What Podcast Listening Brings to the Table
Looking for conversation starters? Share what you've learned on podcasts and listen to what family and friends are learning, too.
If you are sitting at the Thanksgiving table this year, you better have something to say about a podcast you've listened to; otherwise, you might be relegated to the kids' table.
Come to think of it, you might even be an outcast there, too. The Kids Podcast Listener Report finds that 46% percent of children ages 6-12 in the U.S. have at some time listened to a podcast. And as of March 2023, 42% of Americans age 12 and older have listened to a podcast in the past month, according to "The Infinite Dial" report by Edison Research. Only 14% of those are 55 and older.
With this in mind, if you are of a certain age, you might want to start listening to podcasts in order to give yourself half a chance of being part of the larger conversation. If you choose to skip the notion of listening to podcasts, you may come off as fairly out of touch. The excuse, "I can't even figure out how to find one" is a sure sign that you are.
You can find informative, educational and entertaining content any time of the day or night, with content of interest to you in immeasurable amounts.
I get it. You're hankering after radio days where you could just switch the box on and turn the dial to find what you're looking for. But, in reality, with traditional radio, you will only find what you're looking for on a specific channel, at a designated time, and with limited content. This is not the case with podcasts. You can find informative, educational and entertaining content any time of the day or night, with content of interest to you in immeasurable amounts.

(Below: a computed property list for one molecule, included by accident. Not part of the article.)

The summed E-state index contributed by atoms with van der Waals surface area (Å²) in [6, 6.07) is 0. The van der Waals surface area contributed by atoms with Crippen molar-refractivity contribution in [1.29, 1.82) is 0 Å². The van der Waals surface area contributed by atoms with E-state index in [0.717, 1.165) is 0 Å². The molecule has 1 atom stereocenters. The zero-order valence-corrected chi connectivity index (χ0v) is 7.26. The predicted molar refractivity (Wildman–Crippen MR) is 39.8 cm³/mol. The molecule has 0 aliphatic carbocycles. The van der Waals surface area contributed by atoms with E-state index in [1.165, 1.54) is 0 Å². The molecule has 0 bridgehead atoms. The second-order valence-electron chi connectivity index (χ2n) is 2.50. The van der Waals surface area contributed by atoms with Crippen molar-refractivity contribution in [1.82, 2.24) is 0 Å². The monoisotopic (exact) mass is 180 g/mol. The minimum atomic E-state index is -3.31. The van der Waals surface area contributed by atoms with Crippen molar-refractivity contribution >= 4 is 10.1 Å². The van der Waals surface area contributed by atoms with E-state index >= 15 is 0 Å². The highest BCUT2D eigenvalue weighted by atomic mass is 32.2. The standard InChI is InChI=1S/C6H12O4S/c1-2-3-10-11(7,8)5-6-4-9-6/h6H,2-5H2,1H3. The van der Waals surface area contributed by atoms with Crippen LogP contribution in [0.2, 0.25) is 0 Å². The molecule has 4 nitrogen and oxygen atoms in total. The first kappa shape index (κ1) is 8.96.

Something for Everyone
For example, are you fascinated by how one moment can change the trajectory of someone's life? Try Heavyweight. Struggling in your marriage? Listen to Esther Perel's Where Should We Begin? Yearning to hear more pertaining to history? How about Malcom Gladwell's Revisionist History? Feeling like you're not the best grandparent? Get inspiration from a podcast I co-host with my husband, The Grand Life. Or better yet, entertain your grands with The Listening Pond.
You name it, there's something for everyone in the podcast world, right down to the most obscure subject you can imagine. There are at least 30 podcasts about coffee and growing, roasting and grinding beans. All told, there are about 4.2 million podcasts in existence today, with almost half a million episodes published just in the past 90 days.
A word of caution, though. If you are a newbie to podcast listening and have discovered your favorites, feel free to mention them at the Thanksgiving table, but please do not try to recruit listeners. It could be obnoxious to be seated next to someone who evangelizes about The Joe Rogan Experience (which, while polarizing, is the most popular podcast on Spotify) or the hot new true crime podcast, Dark Arenas (think Mike Rowe's "Dirty Jobs" meets NBC's "Dateline").
It is not uncommon to walk away from a conversation with someone and realize they never even asked you a question about yourself or your opinion.